How to Make your own Plantain Chips – Baked or Fried!

The last few weeks have been particularly stressful for me, as I have been confined to my room to study for an exam. When I am stressed, I eat – which means that I have to be super careful about what I choose to snack on when I get the ‘study munchies’ (i.e.: consistently snacking while studying). In these weeks, my go-to snack has been Ravi’s Caribbean Style Plantain Chips, a favourite among West Indian snacks. For more information on what plantain is (aka: that weird banana in the grocery store) see my last post.

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It should be healthy right? It’s banana chips! Well, between memorizing the deluxe Pythagorean theorem and complex exponents, I decided to take a gander at the Nutrition Facts. They are a whopping 280 calories! Obviously I confronted my West Indian mother who insisted they were healthier than regular chips.

“I didn’t say THOSE chips were healthier, I said plantain chips from home are good for you” – Annoyed West Indian Mother

Translation: Homemade plantain chips are ‘healthier’ because you can control the amount of oil (fat) and salt (sodium) when cooking them.

I was lucky enough to have my aunt over this long weekend because she cooked up a batch of piping hot homemade plantain chips. Plantain chips are quite common across the Caribbean, and each culture, from Cuban to Jamaican, has a unique method of preparation. I am not sure if anyone has ever quantified the calories between cooking methods, but I assume that a method that involves baking is a lot healthier than one that involves frying. However the tradeoff is that the same crispiness that is found through frying is not achieved through baking – trust me, I’ve tried both methods and frying definitely gives the plantain more ‘chip-like’ characteristics. Nonetheless I will show you how to tackle ‘that weird banana’ and you can decide for yourself whether to bake or fry!

Picking the Perfect Plantain

Finding plantain is becoming more common in mainstream grocery stores and it’s often placed next to bananas in the fruit isle. In contrast to bunches of bananas, plantains are sold individually, but what it lacks in numbers, it makes up for in size 😉 – plantains look like bananas on steroids.


If you are planning to make West Indian style plantain chips, find a plantain that teetering between green and yellow, as you want to make sure that is firm enough to cut but still has a hint of sweetness. You can definitely use ripe plantains (yellow and deep brown) but this will result in sweeter and softer chips.


Prepping your Plantain

1 Plantain will give you around 20-25 chips, depending on how thick you slice the pieces. To prep your plantain for slicing, first begin by cutting off the ends:

Then take your knife and make an incision vertically down the skin of the plantain, from one end to another. Be careful that you do not cut through the fruit.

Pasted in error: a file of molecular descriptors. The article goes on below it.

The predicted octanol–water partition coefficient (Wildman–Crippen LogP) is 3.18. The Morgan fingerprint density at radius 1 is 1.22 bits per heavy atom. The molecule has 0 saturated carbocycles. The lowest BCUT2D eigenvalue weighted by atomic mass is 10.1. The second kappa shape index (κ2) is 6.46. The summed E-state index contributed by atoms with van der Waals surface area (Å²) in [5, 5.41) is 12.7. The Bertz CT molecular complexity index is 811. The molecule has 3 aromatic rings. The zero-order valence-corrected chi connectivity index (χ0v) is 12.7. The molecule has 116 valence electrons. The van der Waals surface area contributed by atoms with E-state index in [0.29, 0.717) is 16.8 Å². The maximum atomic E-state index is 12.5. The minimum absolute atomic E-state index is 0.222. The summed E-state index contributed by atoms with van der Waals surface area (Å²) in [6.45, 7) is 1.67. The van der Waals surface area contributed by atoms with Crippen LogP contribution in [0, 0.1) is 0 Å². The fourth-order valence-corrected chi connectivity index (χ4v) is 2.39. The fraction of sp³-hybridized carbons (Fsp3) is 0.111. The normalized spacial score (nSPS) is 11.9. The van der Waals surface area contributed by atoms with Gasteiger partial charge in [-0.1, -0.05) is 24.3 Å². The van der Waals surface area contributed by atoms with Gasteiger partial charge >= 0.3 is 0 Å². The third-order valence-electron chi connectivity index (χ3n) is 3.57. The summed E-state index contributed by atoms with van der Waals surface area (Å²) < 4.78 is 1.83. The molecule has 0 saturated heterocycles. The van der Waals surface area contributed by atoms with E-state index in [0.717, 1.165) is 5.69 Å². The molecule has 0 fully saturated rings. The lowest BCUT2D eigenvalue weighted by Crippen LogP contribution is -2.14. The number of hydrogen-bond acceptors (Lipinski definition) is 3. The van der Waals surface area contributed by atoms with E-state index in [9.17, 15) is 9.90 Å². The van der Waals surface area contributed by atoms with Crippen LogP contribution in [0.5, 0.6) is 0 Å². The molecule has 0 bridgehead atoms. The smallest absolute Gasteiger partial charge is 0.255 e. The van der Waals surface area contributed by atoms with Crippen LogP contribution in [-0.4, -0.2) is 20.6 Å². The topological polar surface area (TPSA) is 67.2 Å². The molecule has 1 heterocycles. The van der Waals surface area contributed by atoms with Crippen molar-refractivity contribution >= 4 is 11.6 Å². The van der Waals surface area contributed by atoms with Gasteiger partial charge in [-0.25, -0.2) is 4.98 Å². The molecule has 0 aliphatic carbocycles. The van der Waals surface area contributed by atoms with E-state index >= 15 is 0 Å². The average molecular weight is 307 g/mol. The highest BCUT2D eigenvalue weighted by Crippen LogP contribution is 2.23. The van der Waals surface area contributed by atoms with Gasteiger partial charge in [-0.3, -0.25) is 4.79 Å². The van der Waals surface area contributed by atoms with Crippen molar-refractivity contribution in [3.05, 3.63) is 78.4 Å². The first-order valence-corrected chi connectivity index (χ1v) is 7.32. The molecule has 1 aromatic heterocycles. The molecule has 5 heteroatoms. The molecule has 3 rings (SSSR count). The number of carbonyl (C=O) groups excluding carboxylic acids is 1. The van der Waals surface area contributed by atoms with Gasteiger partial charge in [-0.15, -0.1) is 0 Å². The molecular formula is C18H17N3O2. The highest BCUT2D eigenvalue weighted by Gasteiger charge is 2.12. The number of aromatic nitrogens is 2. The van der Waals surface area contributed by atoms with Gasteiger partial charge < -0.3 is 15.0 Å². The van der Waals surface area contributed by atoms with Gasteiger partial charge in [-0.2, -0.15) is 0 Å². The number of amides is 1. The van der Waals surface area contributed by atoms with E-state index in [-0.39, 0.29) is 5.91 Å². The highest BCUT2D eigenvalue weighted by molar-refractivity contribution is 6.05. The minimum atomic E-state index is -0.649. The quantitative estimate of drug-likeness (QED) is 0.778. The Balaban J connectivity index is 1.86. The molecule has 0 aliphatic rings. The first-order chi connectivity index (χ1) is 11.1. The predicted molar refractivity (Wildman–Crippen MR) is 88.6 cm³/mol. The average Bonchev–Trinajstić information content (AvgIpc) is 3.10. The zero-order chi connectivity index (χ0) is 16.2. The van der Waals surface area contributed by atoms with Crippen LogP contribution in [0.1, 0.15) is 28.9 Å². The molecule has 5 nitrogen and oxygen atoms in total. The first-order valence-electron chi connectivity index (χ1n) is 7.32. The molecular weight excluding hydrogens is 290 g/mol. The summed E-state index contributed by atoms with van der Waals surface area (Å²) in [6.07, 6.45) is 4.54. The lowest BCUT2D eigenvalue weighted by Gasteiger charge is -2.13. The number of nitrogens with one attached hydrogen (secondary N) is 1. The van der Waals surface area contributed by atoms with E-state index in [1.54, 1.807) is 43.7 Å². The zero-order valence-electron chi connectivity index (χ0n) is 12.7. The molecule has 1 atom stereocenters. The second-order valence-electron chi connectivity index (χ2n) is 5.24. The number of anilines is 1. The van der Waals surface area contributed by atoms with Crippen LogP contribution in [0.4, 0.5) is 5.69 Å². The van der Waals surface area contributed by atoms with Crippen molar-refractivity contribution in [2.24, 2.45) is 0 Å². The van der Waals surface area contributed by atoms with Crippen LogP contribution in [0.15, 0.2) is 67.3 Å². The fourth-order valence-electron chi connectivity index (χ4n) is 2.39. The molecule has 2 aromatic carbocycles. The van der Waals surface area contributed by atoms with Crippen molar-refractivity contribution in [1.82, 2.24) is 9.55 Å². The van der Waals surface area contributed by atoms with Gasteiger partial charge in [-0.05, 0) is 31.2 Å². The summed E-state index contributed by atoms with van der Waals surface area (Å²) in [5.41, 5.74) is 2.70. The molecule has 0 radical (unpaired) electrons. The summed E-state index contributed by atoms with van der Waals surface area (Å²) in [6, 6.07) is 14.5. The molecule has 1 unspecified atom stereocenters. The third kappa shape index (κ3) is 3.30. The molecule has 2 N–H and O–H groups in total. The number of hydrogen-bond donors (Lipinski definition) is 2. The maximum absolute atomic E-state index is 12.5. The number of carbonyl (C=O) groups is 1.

Using your thumbs, carefully separate the skin at the incision peeling the skin back from the fruit.


Slice the Plantain

Steadying the fruit with your hand (because it will slip), begin to slice thin chip-like slices. It’s hard for me to place an exact measurement, as West Indians will slice according to preference. In the photo, it look like my mom sliced them about 1/8th of an inch thick.

Seasoning the Plantain

Traditionally, plantain chips are flavoured with just salt but you can definitely get creative and experiment with other seasonings like cayenne, black pepper, onion salt, etc. I would start off with adding a teaspoon of salt to the raw slices of plantain, and then adding more salt to your liking after the cooking process. If you plan to bake your chips, lightly toss the batch in two tablespoons of olive oil.


Bake or Fry?

As I mentioned earlier, there are pros and cons to baking and frying. If you choose to fry your plantain, I would use vegetable oil. You can either use a deep fryer or a deep sauté pan. When the oil has reached the appropriate temperature, start off by testing 2-3 chips. You will be able to tell that they are ready when they reach a deep golden-yellow and become hard. If you are unsure…you can always taste test!!


If you don’t want to go through the hassle of deep-frying, I would suggest using a frying pan on a stove top with 2 tablespoons of vegetable oil and sautéing the plantain chips until they turn the same deep golden-yellow. Your chips will not be as crispy as frying, but they will still pack a nice crunch.

Whether you decide to deep fry or pan fry, place fresh chips on a bed of paper towels to soak up excess oil:


If you plan to bake your chips, grease your baking pan or line the pan with parchment paper. Bake at 350 degrees until the chips are a deep yellow and lightly brown around the edges.

Finishing Touches

While the batch is still hot, add any additional salt or seasoning you feel is needed.

And voila!


You have successfully made a great alternative to store-bought chips. You can enjoy your chips by themselves, or even with the side of a little guacamole – healthiness level unlocked! And if you are feeling super ambitious, you can wash down that salty goodness with some limewash 🙂


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